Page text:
In 2018, Eviction Lab released the first national database of evictions in the US. The nationwide data are granular, going down to the level of a few city blocks in some places, but lagged by several years, so their use is more geared toward understanding the scope of the problem across the US, rather than making timely decisions to help city residents now. 

Eviction Lab’s new Eviction Tracking System, however, provides weekly updates on evictions by city and compares them to baseline data from past years. The researchers hope that the timeliness of this new data will allow for quicker action in the event that the US begins to see a wave of evictions once Covid eviction moratoriums are phased out.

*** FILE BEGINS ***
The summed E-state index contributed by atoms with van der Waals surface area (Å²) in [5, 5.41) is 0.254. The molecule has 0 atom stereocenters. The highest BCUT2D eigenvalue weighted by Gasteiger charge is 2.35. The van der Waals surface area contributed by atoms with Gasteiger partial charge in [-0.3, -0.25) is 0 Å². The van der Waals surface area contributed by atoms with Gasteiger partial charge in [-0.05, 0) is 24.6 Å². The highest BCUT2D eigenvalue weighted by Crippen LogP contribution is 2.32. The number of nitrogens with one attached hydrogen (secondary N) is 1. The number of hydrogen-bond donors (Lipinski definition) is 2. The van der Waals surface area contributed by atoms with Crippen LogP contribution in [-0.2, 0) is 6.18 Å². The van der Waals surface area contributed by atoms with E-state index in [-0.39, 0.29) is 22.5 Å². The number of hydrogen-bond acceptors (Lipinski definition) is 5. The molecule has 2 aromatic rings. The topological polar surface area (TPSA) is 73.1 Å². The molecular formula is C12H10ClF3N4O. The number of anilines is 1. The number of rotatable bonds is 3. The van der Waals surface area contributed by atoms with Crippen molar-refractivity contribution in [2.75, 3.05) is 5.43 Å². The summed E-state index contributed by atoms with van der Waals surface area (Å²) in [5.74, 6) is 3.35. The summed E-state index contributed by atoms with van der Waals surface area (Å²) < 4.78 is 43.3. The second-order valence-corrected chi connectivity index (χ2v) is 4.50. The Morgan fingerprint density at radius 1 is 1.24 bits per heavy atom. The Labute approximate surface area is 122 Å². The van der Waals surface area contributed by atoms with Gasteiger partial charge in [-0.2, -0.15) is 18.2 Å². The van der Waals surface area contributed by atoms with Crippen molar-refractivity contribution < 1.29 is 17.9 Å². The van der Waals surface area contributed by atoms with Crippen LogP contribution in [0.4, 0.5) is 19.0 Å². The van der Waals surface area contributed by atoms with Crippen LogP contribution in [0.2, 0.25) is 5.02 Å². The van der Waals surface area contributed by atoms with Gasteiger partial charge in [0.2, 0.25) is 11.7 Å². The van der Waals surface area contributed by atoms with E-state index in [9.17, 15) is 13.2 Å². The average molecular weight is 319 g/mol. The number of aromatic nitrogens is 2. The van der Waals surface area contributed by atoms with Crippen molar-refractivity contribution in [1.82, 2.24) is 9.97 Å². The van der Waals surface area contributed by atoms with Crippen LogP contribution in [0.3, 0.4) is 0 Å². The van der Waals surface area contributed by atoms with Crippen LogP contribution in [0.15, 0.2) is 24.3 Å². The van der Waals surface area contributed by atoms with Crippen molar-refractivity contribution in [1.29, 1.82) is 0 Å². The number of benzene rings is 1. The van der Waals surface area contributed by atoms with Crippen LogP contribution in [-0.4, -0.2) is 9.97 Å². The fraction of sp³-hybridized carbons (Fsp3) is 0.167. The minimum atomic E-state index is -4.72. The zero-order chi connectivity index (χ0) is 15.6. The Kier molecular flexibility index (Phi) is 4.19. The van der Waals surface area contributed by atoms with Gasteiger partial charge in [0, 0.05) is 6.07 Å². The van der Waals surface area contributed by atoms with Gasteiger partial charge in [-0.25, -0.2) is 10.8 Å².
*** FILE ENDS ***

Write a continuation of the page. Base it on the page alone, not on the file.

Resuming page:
But, due to a lack of standardization in eviction filings across the US, the Eviction Tracking System is currently available for only 11 cities, leaving many more places facing a high risk of eviction spikes out of the loop.

Each city included in the Eviction Tracking System shows rolling weekly and monthly eviction filing counts. A percent change is calculated by comparing current eviction filings to baseline eviction filings for a quick look at whether a city might be experiencing an uptick.

Timely US eviction data for a handful of cities is now available from the Eviction Lab. (Courtesy Eviction Lab)

The tracking system also provides a more detailed report on each city’s Covid eviction moratorium efforts and more granular geographic and demographic information on the city’s evictions.

Click to the above image to see a city-level eviction map, in this case for Pittsburgh. (Courtesy Eviction Lab)